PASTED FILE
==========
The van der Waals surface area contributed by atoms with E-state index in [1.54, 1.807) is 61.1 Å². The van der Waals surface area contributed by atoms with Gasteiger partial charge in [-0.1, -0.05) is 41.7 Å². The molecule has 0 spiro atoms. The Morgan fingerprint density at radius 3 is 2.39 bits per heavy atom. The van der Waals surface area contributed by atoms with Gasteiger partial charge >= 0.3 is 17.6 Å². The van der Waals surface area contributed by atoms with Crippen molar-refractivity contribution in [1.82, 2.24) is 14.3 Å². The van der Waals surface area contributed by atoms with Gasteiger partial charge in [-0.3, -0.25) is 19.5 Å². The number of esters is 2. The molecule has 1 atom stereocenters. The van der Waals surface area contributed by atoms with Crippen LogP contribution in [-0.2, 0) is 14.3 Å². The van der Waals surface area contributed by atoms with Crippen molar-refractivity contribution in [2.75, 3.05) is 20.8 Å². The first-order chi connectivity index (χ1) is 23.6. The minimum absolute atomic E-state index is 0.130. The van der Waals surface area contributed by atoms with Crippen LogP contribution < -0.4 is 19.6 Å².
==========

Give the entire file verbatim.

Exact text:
The van der Waals surface area contributed by atoms with E-state index in [1.54, 1.807) is 61.1 Å². The van der Waals surface area contributed by atoms with Gasteiger partial charge in [-0.1, -0.05) is 41.7 Å². The molecule has 0 spiro atoms. The Morgan fingerprint density at radius 3 is 2.39 bits per heavy atom. The van der Waals surface area contributed by atoms with Gasteiger partial charge >= 0.3 is 17.6 Å². The van der Waals surface area contributed by atoms with Crippen molar-refractivity contribution in [1.82, 2.24) is 14.3 Å². The van der Waals surface area contributed by atoms with Gasteiger partial charge in [-0.3, -0.25) is 19.5 Å². The number of esters is 2. The molecule has 1 atom stereocenters. The van der Waals surface area contributed by atoms with Crippen LogP contribution in [-0.2, 0) is 14.3 Å². The van der Waals surface area contributed by atoms with Crippen molar-refractivity contribution in [2.75, 3.05) is 20.8 Å². The first-order chi connectivity index (χ1) is 23.6. The minimum absolute atomic E-state index is 0.130. The van der Waals surface area contributed by atoms with Crippen LogP contribution < -0.4 is 19.6 Å².